In April 1849, when the Hungarians had won many successes, after sounding the army, he issued the celebrated declaration of Hungarian independence, in which he declared that "the house of HabsburgLorraine, perjured in the sight of God and man, had forfeited the Hungarian throne."
Quarrels of a kind only too common among exiles followed; the Hungarians were especially offended by his claim still to be called governor.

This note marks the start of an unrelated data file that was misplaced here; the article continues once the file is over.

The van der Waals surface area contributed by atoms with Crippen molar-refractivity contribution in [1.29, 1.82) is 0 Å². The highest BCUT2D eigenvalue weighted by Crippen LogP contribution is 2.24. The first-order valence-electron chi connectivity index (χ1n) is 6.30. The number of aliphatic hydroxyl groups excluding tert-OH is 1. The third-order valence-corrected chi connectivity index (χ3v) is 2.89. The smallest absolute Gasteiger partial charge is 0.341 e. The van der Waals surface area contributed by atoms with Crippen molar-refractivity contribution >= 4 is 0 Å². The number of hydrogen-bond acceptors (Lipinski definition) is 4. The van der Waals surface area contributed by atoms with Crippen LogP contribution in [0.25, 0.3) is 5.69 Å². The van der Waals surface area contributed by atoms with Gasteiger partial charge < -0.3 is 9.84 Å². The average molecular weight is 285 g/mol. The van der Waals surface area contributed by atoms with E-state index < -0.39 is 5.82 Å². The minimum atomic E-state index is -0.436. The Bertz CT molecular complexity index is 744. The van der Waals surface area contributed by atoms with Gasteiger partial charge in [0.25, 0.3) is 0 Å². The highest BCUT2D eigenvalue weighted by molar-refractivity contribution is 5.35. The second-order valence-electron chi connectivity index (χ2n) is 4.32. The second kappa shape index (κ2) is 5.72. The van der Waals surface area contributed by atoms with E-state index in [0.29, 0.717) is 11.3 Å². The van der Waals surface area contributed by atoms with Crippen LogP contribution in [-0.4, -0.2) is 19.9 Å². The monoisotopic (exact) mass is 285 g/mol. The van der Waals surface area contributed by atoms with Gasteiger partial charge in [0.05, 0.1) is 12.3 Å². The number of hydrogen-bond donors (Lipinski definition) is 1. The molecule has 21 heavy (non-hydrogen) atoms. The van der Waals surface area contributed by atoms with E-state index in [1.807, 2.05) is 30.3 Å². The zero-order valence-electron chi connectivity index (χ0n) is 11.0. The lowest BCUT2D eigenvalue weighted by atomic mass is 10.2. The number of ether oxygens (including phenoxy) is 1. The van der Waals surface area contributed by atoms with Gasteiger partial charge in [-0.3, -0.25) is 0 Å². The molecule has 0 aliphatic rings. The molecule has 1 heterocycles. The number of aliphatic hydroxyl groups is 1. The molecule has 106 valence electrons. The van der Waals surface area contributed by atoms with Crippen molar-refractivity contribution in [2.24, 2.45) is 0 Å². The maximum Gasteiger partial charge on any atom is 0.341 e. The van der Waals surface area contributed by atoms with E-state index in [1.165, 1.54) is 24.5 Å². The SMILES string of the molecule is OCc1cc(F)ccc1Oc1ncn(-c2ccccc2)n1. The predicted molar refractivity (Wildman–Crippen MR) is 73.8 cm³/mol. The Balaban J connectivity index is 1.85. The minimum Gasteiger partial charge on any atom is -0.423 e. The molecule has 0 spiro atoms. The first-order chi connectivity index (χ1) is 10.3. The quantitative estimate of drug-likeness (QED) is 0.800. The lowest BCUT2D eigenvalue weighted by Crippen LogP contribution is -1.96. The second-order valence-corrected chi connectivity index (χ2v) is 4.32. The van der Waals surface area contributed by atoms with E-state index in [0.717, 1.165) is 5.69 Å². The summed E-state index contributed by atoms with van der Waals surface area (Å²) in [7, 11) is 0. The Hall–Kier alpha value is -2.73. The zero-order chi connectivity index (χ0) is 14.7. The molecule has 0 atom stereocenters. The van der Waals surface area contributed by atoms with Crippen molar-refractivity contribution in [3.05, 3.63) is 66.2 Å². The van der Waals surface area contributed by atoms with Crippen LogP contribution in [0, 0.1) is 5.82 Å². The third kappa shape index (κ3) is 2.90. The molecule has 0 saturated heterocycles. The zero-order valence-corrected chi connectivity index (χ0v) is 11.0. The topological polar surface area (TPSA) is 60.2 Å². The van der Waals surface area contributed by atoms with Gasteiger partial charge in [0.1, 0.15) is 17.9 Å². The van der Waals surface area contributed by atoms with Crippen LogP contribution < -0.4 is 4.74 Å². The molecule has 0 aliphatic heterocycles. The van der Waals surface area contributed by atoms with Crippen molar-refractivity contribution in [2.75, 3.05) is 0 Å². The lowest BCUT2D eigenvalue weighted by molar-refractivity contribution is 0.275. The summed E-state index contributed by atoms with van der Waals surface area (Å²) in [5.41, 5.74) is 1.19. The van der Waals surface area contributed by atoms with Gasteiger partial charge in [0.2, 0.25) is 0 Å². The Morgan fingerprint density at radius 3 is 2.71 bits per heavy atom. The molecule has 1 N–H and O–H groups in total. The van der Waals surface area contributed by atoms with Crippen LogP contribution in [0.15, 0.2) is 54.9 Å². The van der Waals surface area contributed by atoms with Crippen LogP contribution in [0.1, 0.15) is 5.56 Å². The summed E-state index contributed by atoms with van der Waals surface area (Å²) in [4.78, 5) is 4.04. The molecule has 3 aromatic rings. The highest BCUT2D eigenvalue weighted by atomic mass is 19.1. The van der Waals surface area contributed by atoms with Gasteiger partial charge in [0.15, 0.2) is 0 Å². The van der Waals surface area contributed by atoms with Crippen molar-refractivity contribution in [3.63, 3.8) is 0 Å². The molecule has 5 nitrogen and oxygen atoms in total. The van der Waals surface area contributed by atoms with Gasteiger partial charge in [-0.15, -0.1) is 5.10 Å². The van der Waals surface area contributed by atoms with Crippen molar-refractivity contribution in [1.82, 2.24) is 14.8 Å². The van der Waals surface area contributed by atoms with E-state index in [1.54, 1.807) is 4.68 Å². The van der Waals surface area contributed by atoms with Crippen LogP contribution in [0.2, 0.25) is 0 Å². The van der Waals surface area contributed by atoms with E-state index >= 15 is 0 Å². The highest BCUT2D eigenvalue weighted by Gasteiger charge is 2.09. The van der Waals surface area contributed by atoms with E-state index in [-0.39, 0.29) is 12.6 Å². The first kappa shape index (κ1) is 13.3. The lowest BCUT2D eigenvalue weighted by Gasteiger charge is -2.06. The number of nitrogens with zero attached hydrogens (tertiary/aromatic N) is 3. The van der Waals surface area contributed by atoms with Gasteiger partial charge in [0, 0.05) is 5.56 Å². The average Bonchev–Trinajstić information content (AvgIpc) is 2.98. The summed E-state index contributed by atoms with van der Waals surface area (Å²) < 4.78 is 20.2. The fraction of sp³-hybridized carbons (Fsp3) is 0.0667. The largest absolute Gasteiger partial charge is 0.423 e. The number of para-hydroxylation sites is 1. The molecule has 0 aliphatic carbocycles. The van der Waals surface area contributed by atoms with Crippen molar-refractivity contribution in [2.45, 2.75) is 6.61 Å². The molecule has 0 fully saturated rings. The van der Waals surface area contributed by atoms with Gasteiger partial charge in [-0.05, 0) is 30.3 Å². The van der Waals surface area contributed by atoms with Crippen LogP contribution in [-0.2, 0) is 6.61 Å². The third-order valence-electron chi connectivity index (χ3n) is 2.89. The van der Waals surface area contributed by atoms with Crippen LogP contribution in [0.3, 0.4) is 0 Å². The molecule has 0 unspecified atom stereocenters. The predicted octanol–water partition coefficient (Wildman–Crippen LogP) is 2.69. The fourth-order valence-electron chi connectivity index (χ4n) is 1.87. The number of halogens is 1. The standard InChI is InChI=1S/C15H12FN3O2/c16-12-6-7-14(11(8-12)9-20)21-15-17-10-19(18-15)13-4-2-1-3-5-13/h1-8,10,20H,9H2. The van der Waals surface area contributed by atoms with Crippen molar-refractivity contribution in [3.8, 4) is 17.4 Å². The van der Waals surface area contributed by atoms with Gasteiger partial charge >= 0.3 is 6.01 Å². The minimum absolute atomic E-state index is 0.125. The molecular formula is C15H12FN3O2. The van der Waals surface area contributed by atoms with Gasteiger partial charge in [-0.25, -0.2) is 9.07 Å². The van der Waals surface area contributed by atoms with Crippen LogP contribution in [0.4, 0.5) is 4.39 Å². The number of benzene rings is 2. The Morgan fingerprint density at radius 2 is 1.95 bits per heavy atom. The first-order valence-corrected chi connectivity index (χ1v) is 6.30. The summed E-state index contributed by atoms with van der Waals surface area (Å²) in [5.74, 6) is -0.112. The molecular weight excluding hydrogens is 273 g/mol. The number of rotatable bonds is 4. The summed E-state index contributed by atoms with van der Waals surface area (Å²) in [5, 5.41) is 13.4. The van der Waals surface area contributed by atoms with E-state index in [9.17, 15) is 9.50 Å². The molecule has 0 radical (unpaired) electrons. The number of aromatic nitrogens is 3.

A law of 1879, which deprived of citizenship all Hungarians who had voluntarily been absent ten years, was a.
Cavour's successor, Ricasoli, enrolled the Garibaldians in the regular army; Rattazzi, who succeeded Ricasoli, urged Garibaldi to undertake an expedition in aid of the Hungarians, but Garibaldi, finding his followers ill-disposed towards the idea, decided to turn his arms against Rome.
Against the heathen Hungarians and the Saracens, 3 and incidentally providing a detailed picture of the everyday life of people of high condition.